While India's decision not to buy American planes for its multi-role combat aircraft deal is indeed "disappointing", sceptics are wrong to view this as yet another Indian snub to the US, according to Foreign Policy magazine.
Asserting that the sceptics charge "that American proponents of closer cooperation with India have oversold India's willingness or ability to partner with the United States," was wrong, it said: "While India's decision is certainly disappointing, this analysis is flawed."
"First, the United States has a national interest in Indian strategic autonomy, because one important consequence of India's geopolitical ascent is the ballast it provides to an Asian order not subject to China's tutelage," the prestigious US magazine said.
"From an American national interest perspective, it is vital that India retain strategic autonomy by growing its internal capabilities and building external partnerships with a range of important powers, including not just America but also Japan, South Korea, Australia, Indonesia, and European states," it said.
"Second, India is not non-aligned, whatever the results of one defence sale," Foreign Policy said noting: "Beyond the United States, India's growing set of partnerships are almost entirely with states along the Indo-Pacific littoral that fear the consequences of overweening Chinese power and seek to balance it."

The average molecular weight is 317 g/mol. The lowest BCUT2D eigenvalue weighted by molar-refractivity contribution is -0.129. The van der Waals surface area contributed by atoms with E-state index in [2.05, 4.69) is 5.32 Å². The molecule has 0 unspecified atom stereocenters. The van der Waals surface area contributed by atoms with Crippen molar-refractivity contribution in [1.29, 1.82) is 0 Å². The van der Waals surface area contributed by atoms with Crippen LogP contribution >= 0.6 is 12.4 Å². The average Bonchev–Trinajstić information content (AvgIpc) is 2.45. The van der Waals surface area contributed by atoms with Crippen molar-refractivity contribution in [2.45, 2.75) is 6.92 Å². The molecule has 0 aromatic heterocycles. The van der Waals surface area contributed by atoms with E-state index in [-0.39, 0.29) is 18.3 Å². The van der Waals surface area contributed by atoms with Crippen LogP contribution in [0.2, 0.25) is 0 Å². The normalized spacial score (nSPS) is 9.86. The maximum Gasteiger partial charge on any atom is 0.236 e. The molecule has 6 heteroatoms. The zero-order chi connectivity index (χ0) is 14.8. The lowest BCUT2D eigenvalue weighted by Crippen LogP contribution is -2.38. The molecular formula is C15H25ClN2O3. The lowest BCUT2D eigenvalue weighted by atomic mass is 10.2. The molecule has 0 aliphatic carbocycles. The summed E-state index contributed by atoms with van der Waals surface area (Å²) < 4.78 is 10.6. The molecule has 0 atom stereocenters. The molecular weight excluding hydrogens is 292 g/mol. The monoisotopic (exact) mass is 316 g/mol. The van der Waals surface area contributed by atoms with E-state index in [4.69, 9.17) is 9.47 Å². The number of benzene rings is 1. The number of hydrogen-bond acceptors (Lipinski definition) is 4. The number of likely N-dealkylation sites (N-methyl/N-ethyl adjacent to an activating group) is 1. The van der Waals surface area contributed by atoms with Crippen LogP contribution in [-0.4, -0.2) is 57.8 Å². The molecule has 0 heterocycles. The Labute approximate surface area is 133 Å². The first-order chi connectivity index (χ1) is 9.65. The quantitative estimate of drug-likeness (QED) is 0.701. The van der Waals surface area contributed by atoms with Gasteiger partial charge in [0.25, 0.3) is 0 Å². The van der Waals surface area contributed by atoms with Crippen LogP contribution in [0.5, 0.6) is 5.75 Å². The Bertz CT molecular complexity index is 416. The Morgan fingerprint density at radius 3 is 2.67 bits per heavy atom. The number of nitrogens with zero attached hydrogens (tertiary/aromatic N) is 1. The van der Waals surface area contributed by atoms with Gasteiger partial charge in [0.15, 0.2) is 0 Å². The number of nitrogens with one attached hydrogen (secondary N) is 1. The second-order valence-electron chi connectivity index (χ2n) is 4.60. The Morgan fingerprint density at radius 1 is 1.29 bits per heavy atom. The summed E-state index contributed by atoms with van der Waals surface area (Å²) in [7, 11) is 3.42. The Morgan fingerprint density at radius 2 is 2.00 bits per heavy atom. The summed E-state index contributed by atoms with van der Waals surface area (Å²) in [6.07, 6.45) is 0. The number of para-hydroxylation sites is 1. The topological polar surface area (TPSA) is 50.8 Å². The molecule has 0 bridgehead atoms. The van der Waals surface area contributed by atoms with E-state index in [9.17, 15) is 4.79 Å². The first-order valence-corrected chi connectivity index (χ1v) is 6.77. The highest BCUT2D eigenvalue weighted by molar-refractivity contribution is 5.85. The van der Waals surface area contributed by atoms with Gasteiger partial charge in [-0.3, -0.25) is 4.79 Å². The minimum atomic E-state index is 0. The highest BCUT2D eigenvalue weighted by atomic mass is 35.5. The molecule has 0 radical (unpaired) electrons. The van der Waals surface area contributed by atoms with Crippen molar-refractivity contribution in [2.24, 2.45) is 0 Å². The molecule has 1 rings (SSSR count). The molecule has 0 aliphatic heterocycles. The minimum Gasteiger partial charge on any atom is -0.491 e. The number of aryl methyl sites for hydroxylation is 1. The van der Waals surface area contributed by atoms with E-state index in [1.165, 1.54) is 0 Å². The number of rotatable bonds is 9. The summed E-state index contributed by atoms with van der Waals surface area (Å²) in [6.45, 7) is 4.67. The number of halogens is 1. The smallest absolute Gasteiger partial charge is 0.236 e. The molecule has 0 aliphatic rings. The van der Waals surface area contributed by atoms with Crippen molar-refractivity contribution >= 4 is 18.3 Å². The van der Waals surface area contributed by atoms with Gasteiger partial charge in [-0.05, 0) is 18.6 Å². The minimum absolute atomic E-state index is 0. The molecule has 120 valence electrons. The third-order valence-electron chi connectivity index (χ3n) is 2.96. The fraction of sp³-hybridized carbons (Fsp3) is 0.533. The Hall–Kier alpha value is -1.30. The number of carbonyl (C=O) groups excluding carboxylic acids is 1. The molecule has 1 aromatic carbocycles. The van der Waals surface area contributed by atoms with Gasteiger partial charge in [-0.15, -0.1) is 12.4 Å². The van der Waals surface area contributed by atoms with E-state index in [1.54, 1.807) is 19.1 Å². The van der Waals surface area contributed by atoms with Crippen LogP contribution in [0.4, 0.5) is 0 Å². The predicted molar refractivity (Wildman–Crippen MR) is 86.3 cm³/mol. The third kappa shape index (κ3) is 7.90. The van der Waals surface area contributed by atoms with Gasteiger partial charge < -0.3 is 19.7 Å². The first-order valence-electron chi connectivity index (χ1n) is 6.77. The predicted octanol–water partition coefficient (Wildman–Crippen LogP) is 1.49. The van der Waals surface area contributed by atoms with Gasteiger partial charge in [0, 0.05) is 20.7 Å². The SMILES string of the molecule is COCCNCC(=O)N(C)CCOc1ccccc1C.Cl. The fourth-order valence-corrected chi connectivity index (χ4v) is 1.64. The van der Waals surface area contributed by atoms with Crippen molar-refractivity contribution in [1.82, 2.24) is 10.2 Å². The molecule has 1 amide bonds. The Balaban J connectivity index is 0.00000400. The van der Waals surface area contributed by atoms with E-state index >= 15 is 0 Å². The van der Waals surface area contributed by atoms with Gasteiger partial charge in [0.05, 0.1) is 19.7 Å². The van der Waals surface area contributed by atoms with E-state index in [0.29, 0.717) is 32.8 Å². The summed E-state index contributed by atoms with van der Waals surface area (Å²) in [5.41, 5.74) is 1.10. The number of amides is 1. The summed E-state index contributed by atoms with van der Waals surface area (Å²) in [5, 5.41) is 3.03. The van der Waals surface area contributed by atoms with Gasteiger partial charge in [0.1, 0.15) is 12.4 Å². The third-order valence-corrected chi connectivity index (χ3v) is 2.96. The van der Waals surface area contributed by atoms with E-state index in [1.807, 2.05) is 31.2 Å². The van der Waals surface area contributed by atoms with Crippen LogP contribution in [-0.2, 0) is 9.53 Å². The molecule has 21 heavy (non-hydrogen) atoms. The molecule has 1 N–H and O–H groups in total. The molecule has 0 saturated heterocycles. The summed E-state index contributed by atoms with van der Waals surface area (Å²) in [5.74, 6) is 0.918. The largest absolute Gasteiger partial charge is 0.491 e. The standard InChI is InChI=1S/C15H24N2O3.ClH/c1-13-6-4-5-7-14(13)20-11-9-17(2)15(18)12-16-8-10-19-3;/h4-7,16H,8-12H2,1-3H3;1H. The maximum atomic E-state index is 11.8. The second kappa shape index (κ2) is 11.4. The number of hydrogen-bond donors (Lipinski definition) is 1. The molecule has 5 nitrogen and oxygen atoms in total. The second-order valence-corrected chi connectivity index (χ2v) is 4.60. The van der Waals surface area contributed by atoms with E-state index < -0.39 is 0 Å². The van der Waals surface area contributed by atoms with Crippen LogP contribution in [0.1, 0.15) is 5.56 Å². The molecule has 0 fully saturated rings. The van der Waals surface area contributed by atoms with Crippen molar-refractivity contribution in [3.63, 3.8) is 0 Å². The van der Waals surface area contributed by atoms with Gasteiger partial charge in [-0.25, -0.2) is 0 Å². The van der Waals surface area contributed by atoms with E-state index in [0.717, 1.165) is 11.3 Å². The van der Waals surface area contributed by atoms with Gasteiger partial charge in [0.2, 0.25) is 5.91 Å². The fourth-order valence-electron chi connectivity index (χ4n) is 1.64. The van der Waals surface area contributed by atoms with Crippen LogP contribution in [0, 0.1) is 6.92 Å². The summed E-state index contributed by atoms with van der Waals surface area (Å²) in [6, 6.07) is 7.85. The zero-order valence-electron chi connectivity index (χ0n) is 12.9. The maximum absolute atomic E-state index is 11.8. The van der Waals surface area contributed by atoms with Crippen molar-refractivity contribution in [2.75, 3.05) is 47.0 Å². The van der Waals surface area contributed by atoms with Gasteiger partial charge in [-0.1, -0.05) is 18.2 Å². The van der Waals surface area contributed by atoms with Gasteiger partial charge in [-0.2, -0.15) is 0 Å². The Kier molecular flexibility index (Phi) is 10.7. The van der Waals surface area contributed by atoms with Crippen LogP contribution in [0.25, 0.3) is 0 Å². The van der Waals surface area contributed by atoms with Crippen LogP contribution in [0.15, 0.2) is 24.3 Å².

"India's double-digit annual defence budget increases, and India's emergence as the biggest arms importer in the world, aren't directed at the United States, or Europe, or Japan," Foreign Policy said noting, "They are undertaken with an eye on China first and Pakistan second."
Also from New Delhi's perspective, "despite considerable progress in recent years, the United States historically has not been what Indians would call a reliable supplier of military hardware."
"To the contrary: It has sanctioned India repeatedly, cutting off sales of military platforms, technologies, and spare parts over several different periods. The United States has also provided advanced weaponry to India's key rivals (Pakistan since 1954, China during the 1980s)," it noted.
"India will do fine with its Rafales or Typhoons," the magazine said.
"But it's a shame longer-range, strategic considerations didn't seem to drive this decision."